Some of the world’s major record labels and music rights holders are persisting with a federal court bid to use new Australian legislation to make telcos block torrent file sharing sites.
Lawyers representing carriage service providers had asked the music rights holders to wait for the outcome of a similar case that Foxtel and Village Roadshow are pursuing against Australia’s four largest telcos Telstra, Optus, TPG and arguing it would minimise legal costs.
However, instead, lawyers representing CSPs told the court that their request had been “rebuffed” and music industry lawyers last week pushed ahead with legal arguments before Justice Burley.
The movie studios are applying for CSPs to place blocks on The Pirate Bay, SolarMovie, Torrentz, Torrentound and IsoHunt file sharing websites in Australia.
The music industry, led by Universal Music, Sony Music and Warner Music, want CSPs to block Australian internet users accessing eight internet domains operated by Kickass Torrents.
Late September, lawyers representing the music industry were granted leave to lodge an amended application to use the legislation to secure orders compelling a long list of Australian CSPs — many merely subsidiaries to larger internet company groups — to impose the blocks to which the court can only consent if its proven that their primary purpose is promoting piracy.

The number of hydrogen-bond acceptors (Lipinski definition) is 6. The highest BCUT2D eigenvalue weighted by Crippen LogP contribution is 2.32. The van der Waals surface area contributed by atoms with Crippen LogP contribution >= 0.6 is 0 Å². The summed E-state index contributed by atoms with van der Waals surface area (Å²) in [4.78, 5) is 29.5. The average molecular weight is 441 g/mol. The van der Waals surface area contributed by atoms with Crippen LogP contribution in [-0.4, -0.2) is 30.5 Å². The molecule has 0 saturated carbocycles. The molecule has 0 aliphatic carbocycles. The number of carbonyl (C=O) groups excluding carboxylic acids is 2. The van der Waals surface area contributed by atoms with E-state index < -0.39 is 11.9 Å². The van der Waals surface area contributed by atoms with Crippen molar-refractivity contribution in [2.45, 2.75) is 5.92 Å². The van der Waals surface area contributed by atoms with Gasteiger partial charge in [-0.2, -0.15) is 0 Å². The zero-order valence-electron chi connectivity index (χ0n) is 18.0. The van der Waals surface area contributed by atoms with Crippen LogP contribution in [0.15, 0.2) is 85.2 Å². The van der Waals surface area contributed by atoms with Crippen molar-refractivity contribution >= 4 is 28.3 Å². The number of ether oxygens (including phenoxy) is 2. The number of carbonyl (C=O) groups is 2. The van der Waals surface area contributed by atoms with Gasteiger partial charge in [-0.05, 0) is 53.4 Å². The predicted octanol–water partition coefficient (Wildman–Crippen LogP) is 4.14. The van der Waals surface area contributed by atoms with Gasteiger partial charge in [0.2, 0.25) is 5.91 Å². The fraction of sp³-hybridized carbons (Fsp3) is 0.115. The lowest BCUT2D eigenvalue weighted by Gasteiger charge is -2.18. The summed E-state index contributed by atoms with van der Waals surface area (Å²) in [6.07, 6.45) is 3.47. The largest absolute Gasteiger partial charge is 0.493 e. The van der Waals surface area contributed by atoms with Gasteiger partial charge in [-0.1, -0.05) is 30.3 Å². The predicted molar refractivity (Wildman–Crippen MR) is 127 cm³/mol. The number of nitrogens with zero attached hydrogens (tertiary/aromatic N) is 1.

Prime Minister Malcolm Turnbull introduced the legislation in March 2015 under his former guise as communications minister but the two cases brought before the federal court by the studios and music rights holders were expected to define the manner in which the legislation would be applied in future.
Relations between the parties involved in the case have been more cordial than during the landmark court battle between iiNet and Village Roadshow over authorisation infringement provisions of copyright law.
The court has been grappling with technical questions regarding the most effective way to apply the blocks with movie studios seeking a so-called “rolling injunction”. That would spare the studios the need to make multiple applications to the court every time a new piracy site was identified.
In that case, the CSPs have resisted the rolling injunction approach.
The music industry CSPs appear to be forming a consensus that domain name level blocking would be sufficient. There had been concerns that IP level blocking would lead to over-blocking in some cases as frequently more than one web site share a single IP.
However, in both cases the parties continue to be at loggerheads over the cost of the blocking regime and the proceedings going forward. The CSPs have also resisted the music industry’s requests for a mandatory landing page at a cost in excess of $3,000 per page.
Optus today revealed that it expected on going costs upwards of $12,500 per year in maintenance after establishing a system to comply with the new legislation.
TPG, which owns iiNet and other major CSP brands, estimated that, on average, it would cost about $50 for each domain name blocked.
Telstra kept its submission on blocking costs confidential.
The parties continued to argue over costs but Justice Burley has reserved his judgement on the matter to an unknown date.